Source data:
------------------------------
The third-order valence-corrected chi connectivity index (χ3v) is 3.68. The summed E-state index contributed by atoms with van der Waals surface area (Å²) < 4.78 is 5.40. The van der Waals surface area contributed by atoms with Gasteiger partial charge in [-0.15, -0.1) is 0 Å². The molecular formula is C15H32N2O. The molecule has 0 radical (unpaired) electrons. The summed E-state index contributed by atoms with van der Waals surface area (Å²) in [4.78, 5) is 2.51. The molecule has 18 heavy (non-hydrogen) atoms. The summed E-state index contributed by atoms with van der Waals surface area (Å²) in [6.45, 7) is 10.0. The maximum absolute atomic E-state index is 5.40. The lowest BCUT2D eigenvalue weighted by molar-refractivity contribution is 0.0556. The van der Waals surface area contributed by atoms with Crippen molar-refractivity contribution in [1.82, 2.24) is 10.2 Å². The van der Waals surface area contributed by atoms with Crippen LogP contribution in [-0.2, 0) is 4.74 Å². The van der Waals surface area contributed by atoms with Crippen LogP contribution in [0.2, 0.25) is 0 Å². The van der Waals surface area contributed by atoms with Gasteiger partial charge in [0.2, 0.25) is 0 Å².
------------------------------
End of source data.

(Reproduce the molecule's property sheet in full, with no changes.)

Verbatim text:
The third-order valence-corrected chi connectivity index (χ3v) is 3.68. The summed E-state index contributed by atoms with van der Waals surface area (Å²) < 4.78 is 5.40. The van der Waals surface area contributed by atoms with Gasteiger partial charge in [-0.15, -0.1) is 0 Å². The molecular formula is C15H32N2O. The molecule has 0 radical (unpaired) electrons. The summed E-state index contributed by atoms with van der Waals surface area (Å²) in [4.78, 5) is 2.51. The molecule has 18 heavy (non-hydrogen) atoms. The summed E-state index contributed by atoms with van der Waals surface area (Å²) in [6.45, 7) is 10.0. The maximum absolute atomic E-state index is 5.40. The lowest BCUT2D eigenvalue weighted by molar-refractivity contribution is 0.0556. The van der Waals surface area contributed by atoms with Crippen molar-refractivity contribution in [1.82, 2.24) is 10.2 Å². The van der Waals surface area contributed by atoms with Crippen LogP contribution in [-0.2, 0) is 4.74 Å². The van der Waals surface area contributed by atoms with Crippen LogP contribution in [0.2, 0.25) is 0 Å². The van der Waals surface area contributed by atoms with Gasteiger partial charge in [0.2, 0.25) is 0 Å².